One of my hopes is that a place as special as the Pine Barrens ultimately becomes a National Park. While it doesn’t have the grandeur on the surface of other parks you mention, it has its beauty and has more bio diversity than most National Parks. Just the fact that it exists where it does, makes it quite unique and worthy of preservation.

  2. kristiaadams January 16, 2017 at 8:05 am - Reply

    Funny you should post this yesterday. I was planning on going there today!

    • Rich Lewis January 16, 2017 at 12:41 pm - Reply

      I hope you have a good hike Kristia. It’s a great day to be out there.

  3. carolinehelbig January 16, 2017 at 11:48 am - Reply

    The title above the photo is perfect. It is so true that the right timing/light can completely transform a place. Great photo!

    • Rich Lewis January 16, 2017 at 12:50 pm - Reply

      Thanks Caroline. It never ceases to amaze me how places change with light, seasons, weather, etc. It’s probably the main reason I’m a landscape photographer. Sometimes it is predictable, like the photograph above, but it’s very magical when it happens in a place you least expect it.

  4. Louis Dallara Photography January 16, 2017 at 6:26 pm - Reply

    Great I love FPP

    • Rich Lewis January 17, 2017 at 7:21 am - Reply

      What’s not to love Lou? I hope to see you at the reception on Friday.

  5. denisebushphoto January 17, 2017 at 10:09 am - Reply

    I know this exact spot as I was always attracted to the repetition of stumps. It is certainly more attractive here in your composition with the warm light and snow.

    • Rich Lewis January 18, 2017 at 7:54 am - Reply

      Thanks Denise. This is one of those situations where you think a place will never be more than a spot you pass by on the way to a better one. Then something happens like a little snow and some great light.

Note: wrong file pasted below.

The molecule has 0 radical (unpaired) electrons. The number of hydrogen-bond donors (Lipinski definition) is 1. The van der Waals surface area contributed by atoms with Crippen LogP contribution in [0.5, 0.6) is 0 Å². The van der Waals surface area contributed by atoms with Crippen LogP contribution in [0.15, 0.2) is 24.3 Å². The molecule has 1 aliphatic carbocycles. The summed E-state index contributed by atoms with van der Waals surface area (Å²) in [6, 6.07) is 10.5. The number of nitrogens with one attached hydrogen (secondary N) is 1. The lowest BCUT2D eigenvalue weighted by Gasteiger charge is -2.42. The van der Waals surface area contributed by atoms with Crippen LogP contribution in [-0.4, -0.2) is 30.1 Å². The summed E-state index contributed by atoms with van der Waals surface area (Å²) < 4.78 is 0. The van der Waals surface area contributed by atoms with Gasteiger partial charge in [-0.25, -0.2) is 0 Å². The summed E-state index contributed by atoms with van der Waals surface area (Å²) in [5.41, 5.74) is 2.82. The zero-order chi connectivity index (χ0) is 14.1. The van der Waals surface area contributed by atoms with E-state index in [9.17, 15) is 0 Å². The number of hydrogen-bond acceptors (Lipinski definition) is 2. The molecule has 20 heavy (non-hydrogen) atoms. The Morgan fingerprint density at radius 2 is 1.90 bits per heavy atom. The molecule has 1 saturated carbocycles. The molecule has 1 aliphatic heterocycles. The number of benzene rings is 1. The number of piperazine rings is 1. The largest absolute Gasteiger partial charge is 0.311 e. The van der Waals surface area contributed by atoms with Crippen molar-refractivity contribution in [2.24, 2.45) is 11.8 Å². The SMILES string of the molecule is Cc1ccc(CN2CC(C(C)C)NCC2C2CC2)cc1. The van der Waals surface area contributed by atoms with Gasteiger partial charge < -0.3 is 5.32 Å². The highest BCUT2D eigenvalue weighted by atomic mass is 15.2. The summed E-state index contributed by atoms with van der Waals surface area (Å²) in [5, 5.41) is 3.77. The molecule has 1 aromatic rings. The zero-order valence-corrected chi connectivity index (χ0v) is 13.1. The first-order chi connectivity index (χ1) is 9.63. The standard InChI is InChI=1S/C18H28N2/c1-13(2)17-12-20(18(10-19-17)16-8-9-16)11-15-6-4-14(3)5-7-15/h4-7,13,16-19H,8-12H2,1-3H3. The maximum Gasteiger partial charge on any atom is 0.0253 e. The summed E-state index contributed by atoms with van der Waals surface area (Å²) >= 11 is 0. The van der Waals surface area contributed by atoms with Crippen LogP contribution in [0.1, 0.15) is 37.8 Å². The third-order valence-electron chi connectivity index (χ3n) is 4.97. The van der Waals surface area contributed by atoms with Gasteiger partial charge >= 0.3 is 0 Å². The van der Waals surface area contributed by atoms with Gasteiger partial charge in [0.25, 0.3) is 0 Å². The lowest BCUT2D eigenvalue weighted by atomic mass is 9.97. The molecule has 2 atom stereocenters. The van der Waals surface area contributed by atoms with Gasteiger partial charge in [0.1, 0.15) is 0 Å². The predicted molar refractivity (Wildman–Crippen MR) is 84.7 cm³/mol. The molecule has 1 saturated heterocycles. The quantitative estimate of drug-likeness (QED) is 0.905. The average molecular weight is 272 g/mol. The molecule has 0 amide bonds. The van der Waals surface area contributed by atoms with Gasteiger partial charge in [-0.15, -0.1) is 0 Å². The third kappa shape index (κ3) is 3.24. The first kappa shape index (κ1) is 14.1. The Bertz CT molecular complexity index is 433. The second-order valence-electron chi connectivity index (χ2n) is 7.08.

6. Erin Johnson January 17, 2017 at 8:25 pm - Reply

    Is this exhibit open at other times? I won’t be able to make any of those but I would love to see it.

    • Rich Lewis January 18, 2017 at 7:44 am - Reply

      Yes, Erin it is open at other times. We will be having multiple receptions. The times and dates can be found on my website: https://richardlewisphotography.com/franklin-parker-preserve-exhibition/ If you will be busy on all those dates, let me know and we may be able to accommodate you. We are also arranging for this exhibition to be shown at other locations. If you sign up for my email list or follow this blog that information will be provided once we firm up the dates.

  7. Green Global Trek January 26, 2017 at 5:41 am - Reply

    Oh how stunning!!! Wish I could see your exhibit. More please…..
    Peta

    • Green Global Trek January 26, 2017 at 5:42 am - Reply

      I can’t stop looking. A beautiful painting to behold….
      Peta

      • Rich Lewis January 26, 2017 at 6:19 am - Reply

        Thanks again Peta! If your travels ever take you to New Jersey, feel free to contact me and I’d be happy to give you and your husband a tour of the Pine Barrens.

    • Rich Lewis January 26, 2017 at 6:17 am - Reply

      Thank you so much for your comment and compliment on my work Peta. You can see more of my work on my website: richardlewisphotography.com. I will also be posting more photographs from the exhibition in future posts.

  8. Louis Dallara Photography March 12, 2017 at 11:45 am - Reply

    Great capture of some Great Warm Light.

Leave A Comment

Follow Blog

Get the latest posts delivered to your mailbox:

error: That function has been disabled for this website. Please respect our privacy. Thank you!